Being able to volunteer here was honestly, such a blessing from the start. Initially BSBCC had so many interns and volunteers, that they couldn’t afford to take in anyone else until September! However, I was determined to volunteer here, and finally a chance came – an intern student pulled out, and I was given the opportunity to be at the place I wanted to be! When I was told I got accepted, I was literally running around the entire top floor of my house, as if I struck a goal in football, haha!!

How is volunteering in BSBCC? I would say it was exactly I imagined it to be! We did so many things in a day, that lunch break became a luxury, and sleep was heaven, haha!

Everyday, as I am staying in the volunteer hut ‘Bjorn Hala’, I would wake up and make breakfast with my fellow housemates, and around 7.30am, we would go off to BSBCC. We’ll clock-in and start work at 8am when we reach there.

First, we will see which job we are assigned to. On some days, we help to clean the cages. I love how this particular chore tends to bring some people out of their comfort zone, as we have to deal with bear poop and leftover food scraps! In my opinion, cleaning the cages is the toughest of the day’s work, but once you finish cleaning a cage and it’s squeaky clean, you’ll have such a wonderful sense of achievement when you realize the bears would feel comfortable too!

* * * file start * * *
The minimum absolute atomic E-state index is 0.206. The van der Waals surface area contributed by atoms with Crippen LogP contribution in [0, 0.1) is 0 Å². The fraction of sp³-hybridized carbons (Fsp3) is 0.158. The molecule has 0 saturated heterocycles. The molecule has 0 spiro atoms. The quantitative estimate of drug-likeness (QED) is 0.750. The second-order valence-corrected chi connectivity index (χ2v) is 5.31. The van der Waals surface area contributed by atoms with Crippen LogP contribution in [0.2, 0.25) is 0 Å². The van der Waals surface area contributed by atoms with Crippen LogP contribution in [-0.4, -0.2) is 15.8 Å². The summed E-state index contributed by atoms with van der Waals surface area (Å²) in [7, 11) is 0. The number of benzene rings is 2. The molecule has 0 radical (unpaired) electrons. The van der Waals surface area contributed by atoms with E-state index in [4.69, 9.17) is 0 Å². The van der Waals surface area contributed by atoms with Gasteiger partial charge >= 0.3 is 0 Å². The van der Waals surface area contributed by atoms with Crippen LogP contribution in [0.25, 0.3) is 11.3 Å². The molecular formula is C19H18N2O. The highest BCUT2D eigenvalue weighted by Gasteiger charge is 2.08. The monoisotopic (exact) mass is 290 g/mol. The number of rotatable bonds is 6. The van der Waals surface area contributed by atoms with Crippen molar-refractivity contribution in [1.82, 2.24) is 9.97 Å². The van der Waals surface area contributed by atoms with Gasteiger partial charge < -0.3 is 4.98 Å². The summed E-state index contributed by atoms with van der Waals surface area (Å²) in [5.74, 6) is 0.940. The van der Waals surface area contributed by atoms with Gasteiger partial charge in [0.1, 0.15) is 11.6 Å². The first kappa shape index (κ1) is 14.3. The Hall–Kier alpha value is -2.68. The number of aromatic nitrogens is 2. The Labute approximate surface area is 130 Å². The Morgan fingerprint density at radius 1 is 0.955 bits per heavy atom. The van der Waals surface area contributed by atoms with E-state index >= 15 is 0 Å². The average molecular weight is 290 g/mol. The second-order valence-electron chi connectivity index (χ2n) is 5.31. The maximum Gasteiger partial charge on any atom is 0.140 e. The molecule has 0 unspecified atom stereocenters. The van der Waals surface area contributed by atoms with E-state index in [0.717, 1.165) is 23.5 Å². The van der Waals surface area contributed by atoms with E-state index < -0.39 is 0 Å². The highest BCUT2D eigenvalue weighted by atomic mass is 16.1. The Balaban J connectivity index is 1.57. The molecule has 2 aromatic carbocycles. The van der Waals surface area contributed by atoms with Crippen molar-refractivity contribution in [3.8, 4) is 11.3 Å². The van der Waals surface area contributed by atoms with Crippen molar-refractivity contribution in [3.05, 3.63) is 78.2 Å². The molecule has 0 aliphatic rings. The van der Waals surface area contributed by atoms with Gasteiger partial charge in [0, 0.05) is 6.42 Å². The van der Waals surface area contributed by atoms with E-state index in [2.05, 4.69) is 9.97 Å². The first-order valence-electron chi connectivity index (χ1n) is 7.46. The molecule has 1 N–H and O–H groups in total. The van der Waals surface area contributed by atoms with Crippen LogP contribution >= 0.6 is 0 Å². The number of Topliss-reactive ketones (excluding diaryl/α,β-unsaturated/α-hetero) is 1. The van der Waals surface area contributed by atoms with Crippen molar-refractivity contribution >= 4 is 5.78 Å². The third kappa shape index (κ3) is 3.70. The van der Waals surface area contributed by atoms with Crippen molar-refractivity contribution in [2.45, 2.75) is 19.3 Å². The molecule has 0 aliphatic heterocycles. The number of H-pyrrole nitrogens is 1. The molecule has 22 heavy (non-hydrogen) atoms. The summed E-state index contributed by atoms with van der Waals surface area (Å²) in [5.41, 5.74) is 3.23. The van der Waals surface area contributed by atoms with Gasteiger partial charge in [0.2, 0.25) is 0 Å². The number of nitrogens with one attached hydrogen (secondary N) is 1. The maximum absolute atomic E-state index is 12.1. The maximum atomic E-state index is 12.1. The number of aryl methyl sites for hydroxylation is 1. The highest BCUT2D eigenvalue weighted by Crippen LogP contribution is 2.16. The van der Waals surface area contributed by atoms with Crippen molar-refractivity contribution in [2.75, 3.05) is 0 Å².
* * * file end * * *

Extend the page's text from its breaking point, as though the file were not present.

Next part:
Also, we have to check the electric fences, just to make sure there are not foreign matter obstructing its current. This is also fun, as I get to enter the bear jungle enclosures! (They made sure there aren’t any bears in the enclosure first before me and a staff went in) I got to see the jungle environment the bears explore in the day and it was great to see how big it was!

Then there is another job – the kitchen. I love being in the kitchen! Here, we help prepare the bear’s daily meals. From cooking porridge to washing, slicing, measuring and dividing fruits and vege – it is a blast for me!

Other side chores in which everyone helps everyone to do include feeding the bears in the bear house, feeding the bears out in the enclosures:-

Making enrichments (stuff in which bears can play with):-

Finding materials needed for enrichments:-
(Ginger leaves, dried leaves)

(Logs and sticks)

(Trekking to find termite nests)

(Bamboo and banana leaves)

And of course, giving the bears their enrichments!

Some of the small enrichments we make include:-

Bamboo feeders,

Fire hose feeders,

Nest balls,

Fruity ice blocks, aussie dogs (a sturdy ball with food in it) and Kongs (small rubber toy in which food can be inserted in it); and the big enrichments we make include hammocks, wooden structures and structures made from the fire hose. Usually in the afternoon, we will work as a team to prepare the enrichments, and give them to the bears in the late afternoons to play.